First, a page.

Cars Ruin Cities
Cars have become so intertwined with daily life that at first, it can be hard to see the true cost of cars—massive highways, oversized parking lots, traffic, noise, pollution, and more. Our communities were designed for cars, and they’ve left us (the people) behind.
There’s a better way to build our communities. You may enjoy driving, but there is no reason why your car should be a necessity. The overpriced gas you pay every week should be a choice, not a requirement for your day-to-day.
If this is the first time you’re hearing this, our ideas may sound absurd. I promise you, they’re not. Millions of families around the world are already enjoying their people-focused communities. Hear us out, have an open mind, and ask lots of questions.
What's the problem with car dependency?
Over-reliance on cars takes a toll on humanity. We have normalized their pervasive presence so much that we now find ourselves living and working in places that do more to serve the needs of cars than of people. Cars demand more of people than the benefits they provide.
Overcoming car blindness and reducing dependence on driving can help us to reconnect with nature and the human condition and boost our health, happiness, and resilience. — Alex Dyer
Cars create an unwanted economic burden on their communities. The infrastructure for cars is expensive to maintain and the burden for local communities is expected to increase. Learn about how car dependence is bankrupting American cities here.
Infrastructure (Land Usage & Induced Demand)
Cities allocate a vast amount of space to cars. This space could be used more effectively for things such as parks, schools, businesses, homes, but instead we build vast parking lots and widen roads and highways (that don't reduce traffic!).
Independence and Community Access
Cars are not accessible to everyone. Children and teenagers, people who can't afford a car, and many other people who are unable to drive. Imagine the challenge of giving up your car in the late stages of your life. In car-centric areas, you face a great loss of independence.
Self-driving cars can’t fix traffic, pollution, and sprawl. In fact, they may worsen it.
Electric cars continue to cause traffic violence, waste space and perpetuate sprawl, disproportionately burden the poorest and those who cannot drive, and will not be enough to tackle our climate and air pollution crisis. We need cleaner vehicles — but more importantly, we need cleaner built environments. Learn more.
"I prefer to drive everywhere. Why should I care about any of this?"
Would you rather drive to work on a lean, free flowing road or a huge, congested freeway?
It turns out expanding highways and building more roads actually makes traffic worse due to induced demand.
One more person walking, on a bike, or on the bus is one less car you’re stuck behind at a red light. Driving is simply better when people aren’t forced to drive, which is why people that truly love driving should be huge advocates for walkability and transportation alternatives.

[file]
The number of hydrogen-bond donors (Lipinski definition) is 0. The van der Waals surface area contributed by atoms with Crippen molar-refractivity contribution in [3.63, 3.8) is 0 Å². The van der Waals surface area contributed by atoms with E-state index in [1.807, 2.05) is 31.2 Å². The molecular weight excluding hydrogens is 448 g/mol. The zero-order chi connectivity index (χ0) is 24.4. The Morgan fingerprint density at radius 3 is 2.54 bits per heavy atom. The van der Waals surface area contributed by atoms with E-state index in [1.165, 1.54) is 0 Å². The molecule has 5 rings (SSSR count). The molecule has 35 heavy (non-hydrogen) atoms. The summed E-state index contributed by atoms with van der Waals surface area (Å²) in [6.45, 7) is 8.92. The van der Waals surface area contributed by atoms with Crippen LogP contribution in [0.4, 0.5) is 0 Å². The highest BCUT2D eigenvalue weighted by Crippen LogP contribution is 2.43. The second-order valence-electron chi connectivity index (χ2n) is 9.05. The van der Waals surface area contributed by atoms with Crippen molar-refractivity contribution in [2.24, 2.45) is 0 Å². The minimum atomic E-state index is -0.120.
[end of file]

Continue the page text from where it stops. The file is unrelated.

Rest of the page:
Imagine if all those ****ty drivers weren't on the road.Why Drivers Should Support Bike Lanes The Best Country in the World for Drivers
"It's far too cold/hot where I live."
Some of the best cycling is in very cold, snowy Winter climates.
Year round cycling / walking / public transit is a matter of how well your city does Winter maintenance and provides safe infrastructure rather than how cold it gets.
Cars are no panacea to climate extremes: it takes much effort to keep driving possible though the Winter. In the US they spend over $8 billion every year to keep highways clear and maintained from snow and ice.Why Canadians Can't Bike in the Winter (but Finnish people can) Why Cycling Critics are Wrong About Winter
"Wider, faster, treeless roads not only ruin our public spaces, they kill people. Taking highway standards and applying them to urban and suburban streets, and even country roads, costs us thousands of lives every year. There is no earthly reason why an engineer would ever design a 14-foot lane for a city block, yet we do it continually. Why? The answer is utterly shameful: Because that is the standard."
- Charles Marohn, Confessions of a Recovering Engineer
The first step forward is recognize there is a problem. We've been so accustomed to our current city design, we don't recognize how damaging it is to our health, our families, our communities, our time, our freedoms, and our wallets.
There is no one-size-fits-all solution for every city, but a shift away from car-dependent design and towards walkable environments is possible.
You should have the freedom and independence of getting to choose to drive or not. Your highways and roads should be clear of insecure drivers and congestion. Your city should be, and can be, designed better.
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So I thought, initially, “How can people be this insensible, do they not realize how cars have made life so much easier/practical for society and everyday life”...But really it seems to be about taking a step back - realizing that the entire process of planning a city, did not need to be done in a way which makes cars essential (as a lot of cities seem to be, at the moment), which makes our typical everyday travels dependant on a personal vehicle (at the moment)
Sorry I misjudged you guys!
I realized that the issue necessarily just cars themselves but all the infrastructure and extra waste that comes with them. I have to admit that I never saw it this way and looked at things a bit differently driving to work today. Thanks for opening my eyes to the bigger issue.
You guys changed my perspective.
So I've thought for quite a few years that having cars everywhere is unpleasant and that public transport should be better and more widely used, but I didn't realise how much more there was to this.